Computer Vision is my favorite field in computer science. It combines my four favorite subjects-Programming, Linear Algebra, Probabilities, and Calculus-into something practical and powerful. In this article, we’re going to look at one cool application of Computer Vision, face detection, and integrate this feature into an OpenTok Windows Presentation Framework(WPF) App.
To help us get started, we’ll be working off of the CustomVideoRender Vonage Video sample. Right now this sample adds a shade of blue to your video frame when you toggle the filter on. We are going to remove that blue shading and add face detection to the renderer instead. And if you believe it, that facial detection feature is going to be about 30 times faster than the blue filter. To accomplish this feat we are going to apply the Viola-Jones method for feature detection using Emgu CV.
Just Give Me the Code
If you don’t feel like running through this whole tutorial you can find a working sample in GitHub. Just make sure you swap out the parameters as instructed in the Quickstart Guide from the main samples repo.
A Brief Overview of Viola-Jones
I won’t dive too deeply into how the Viola-Jones method works, but for those interested, here’s some brief context. The crux of the Viola-Jones algorithm is three-fold. First, it uses something called Haar-like features, which might look like silly black and white shapes.
But in reality, they are actually detectors for very simple features that can tell us a lot about the relative shading of an image:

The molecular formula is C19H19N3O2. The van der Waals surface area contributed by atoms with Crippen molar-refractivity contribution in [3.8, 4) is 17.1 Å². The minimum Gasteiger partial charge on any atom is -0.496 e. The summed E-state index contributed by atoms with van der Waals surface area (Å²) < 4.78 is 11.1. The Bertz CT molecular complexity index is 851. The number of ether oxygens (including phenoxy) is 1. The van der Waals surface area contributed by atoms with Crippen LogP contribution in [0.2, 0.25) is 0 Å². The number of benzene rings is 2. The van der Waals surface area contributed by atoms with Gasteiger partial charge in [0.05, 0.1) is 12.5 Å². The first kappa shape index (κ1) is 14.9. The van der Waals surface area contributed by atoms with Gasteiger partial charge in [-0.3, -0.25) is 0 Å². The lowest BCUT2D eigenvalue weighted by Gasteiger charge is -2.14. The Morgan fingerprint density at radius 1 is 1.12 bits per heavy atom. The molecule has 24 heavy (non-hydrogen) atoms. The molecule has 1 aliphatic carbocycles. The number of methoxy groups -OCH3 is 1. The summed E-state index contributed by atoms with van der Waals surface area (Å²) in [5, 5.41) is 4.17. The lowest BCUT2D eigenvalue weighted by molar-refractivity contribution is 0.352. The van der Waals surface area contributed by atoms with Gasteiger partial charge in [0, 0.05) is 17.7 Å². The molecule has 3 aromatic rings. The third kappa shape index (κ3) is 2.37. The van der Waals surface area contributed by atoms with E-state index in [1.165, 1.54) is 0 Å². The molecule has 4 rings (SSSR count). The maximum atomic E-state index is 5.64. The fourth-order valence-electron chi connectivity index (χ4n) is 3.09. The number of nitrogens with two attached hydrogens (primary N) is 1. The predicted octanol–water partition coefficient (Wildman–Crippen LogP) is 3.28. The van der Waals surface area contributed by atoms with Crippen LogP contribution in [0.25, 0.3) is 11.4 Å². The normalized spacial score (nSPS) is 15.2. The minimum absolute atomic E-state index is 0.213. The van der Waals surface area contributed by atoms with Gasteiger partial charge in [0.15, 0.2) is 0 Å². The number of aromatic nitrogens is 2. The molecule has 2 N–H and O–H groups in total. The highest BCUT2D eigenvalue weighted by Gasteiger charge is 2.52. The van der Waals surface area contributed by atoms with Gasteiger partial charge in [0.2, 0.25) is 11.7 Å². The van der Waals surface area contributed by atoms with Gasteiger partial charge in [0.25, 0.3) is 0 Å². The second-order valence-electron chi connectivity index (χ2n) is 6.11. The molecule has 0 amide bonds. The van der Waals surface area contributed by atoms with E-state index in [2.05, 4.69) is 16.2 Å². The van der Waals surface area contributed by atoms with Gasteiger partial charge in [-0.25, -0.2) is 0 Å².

When overlaid onto an image the sum of the white region is subtracted from the sum of the black region, effectively telling us the shading difference between the regions. Those calculations, when cascaded over many features, can give us a good idea of where in an image a face might be. As these features are so simple, they are scale-invariant meaning they can find faces in an image regardless of how big or small.
This method does an excellent job detecting faces in an image, but if not for the paper’s last major innovation, this method would be cripplingly slow, rather than lighting fast. They introduced the concept of an integral image-an integral image is an image where each pixel is set to the sum of the region above and to the left of the pixel. By computing this on an input image we are able to perform calculations on Haar-like features with a time complexity of O(1) rather than O(N*M) where N & M are the height and width respectively of the Haar-like feature. This makes the combinatorics not only work but work well in our favor as we’re trying to build a face detector that operates rapidly.
- Visual Studio — I’m using 2019, though older versions ought to work
- Minimum .NET Framework 4.6.1 — you can use as far back as 4.5.2, but you’ll have to use EmguCV instead of Emgu.CV for your OpenCV NuGet package.